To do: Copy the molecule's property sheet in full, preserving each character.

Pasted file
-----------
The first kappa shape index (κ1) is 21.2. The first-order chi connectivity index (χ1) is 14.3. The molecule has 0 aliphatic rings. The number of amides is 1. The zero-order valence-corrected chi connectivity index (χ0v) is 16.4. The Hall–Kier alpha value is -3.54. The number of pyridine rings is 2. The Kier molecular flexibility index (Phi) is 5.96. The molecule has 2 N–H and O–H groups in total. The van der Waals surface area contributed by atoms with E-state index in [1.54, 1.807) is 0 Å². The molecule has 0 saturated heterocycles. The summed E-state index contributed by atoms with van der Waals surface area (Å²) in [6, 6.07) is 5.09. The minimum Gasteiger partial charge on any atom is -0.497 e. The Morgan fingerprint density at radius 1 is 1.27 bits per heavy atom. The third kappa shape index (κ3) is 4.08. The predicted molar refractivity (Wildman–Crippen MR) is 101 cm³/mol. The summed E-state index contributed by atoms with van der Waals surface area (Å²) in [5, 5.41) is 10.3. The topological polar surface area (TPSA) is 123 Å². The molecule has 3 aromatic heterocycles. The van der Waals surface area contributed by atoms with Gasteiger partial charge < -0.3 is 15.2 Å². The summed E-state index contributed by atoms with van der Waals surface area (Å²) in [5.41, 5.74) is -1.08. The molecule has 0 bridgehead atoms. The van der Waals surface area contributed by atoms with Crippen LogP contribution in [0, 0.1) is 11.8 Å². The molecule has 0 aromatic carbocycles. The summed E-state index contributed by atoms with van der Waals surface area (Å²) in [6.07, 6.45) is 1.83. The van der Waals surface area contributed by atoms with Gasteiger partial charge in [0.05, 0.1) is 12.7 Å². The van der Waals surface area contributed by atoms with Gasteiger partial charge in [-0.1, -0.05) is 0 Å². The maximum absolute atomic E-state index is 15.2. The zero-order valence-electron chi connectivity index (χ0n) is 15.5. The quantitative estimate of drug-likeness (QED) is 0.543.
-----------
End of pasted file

The first kappa shape index (κ1) is 21.2. The first-order chi connectivity index (χ1) is 14.3. The molecule has 0 aliphatic rings. The number of amides is 1. The zero-order valence-corrected chi connectivity index (χ0v) is 16.4. The Hall–Kier alpha value is -3.54. The number of pyridine rings is 2. The Kier molecular flexibility index (Phi) is 5.96. The molecule has 2 N–H and O–H groups in total. The van der Waals surface area contributed by atoms with E-state index in [1.54, 1.807) is 0 Å². The molecule has 0 saturated heterocycles. The summed E-state index contributed by atoms with van der Waals surface area (Å²) in [6, 6.07) is 5.09. The minimum Gasteiger partial charge on any atom is -0.497 e. The Morgan fingerprint density at radius 1 is 1.27 bits per heavy atom. The third kappa shape index (κ3) is 4.08. The predicted molar refractivity (Wildman–Crippen MR) is 101 cm³/mol. The summed E-state index contributed by atoms with van der Waals surface area (Å²) in [5, 5.41) is 10.3. The topological polar surface area (TPSA) is 123 Å². The molecule has 3 aromatic heterocycles. The van der Waals surface area contributed by atoms with Gasteiger partial charge < -0.3 is 15.2 Å². The summed E-state index contributed by atoms with van der Waals surface area (Å²) in [5.41, 5.74) is -1.08. The molecule has 0 bridgehead atoms. The van der Waals surface area contributed by atoms with Crippen LogP contribution in [0, 0.1) is 11.8 Å². The molecule has 0 aromatic carbocycles. The summed E-state index contributed by atoms with van der Waals surface area (Å²) in [6.07, 6.45) is 1.83. The van der Waals surface area contributed by atoms with Gasteiger partial charge in [0.05, 0.1) is 12.7 Å². The van der Waals surface area contributed by atoms with Gasteiger partial charge in [-0.1, -0.05) is 0 Å². The maximum absolute atomic E-state index is 15.2. The zero-order valence-electron chi connectivity index (χ0n) is 15.5. The quantitative estimate of drug-likeness (QED) is 0.543.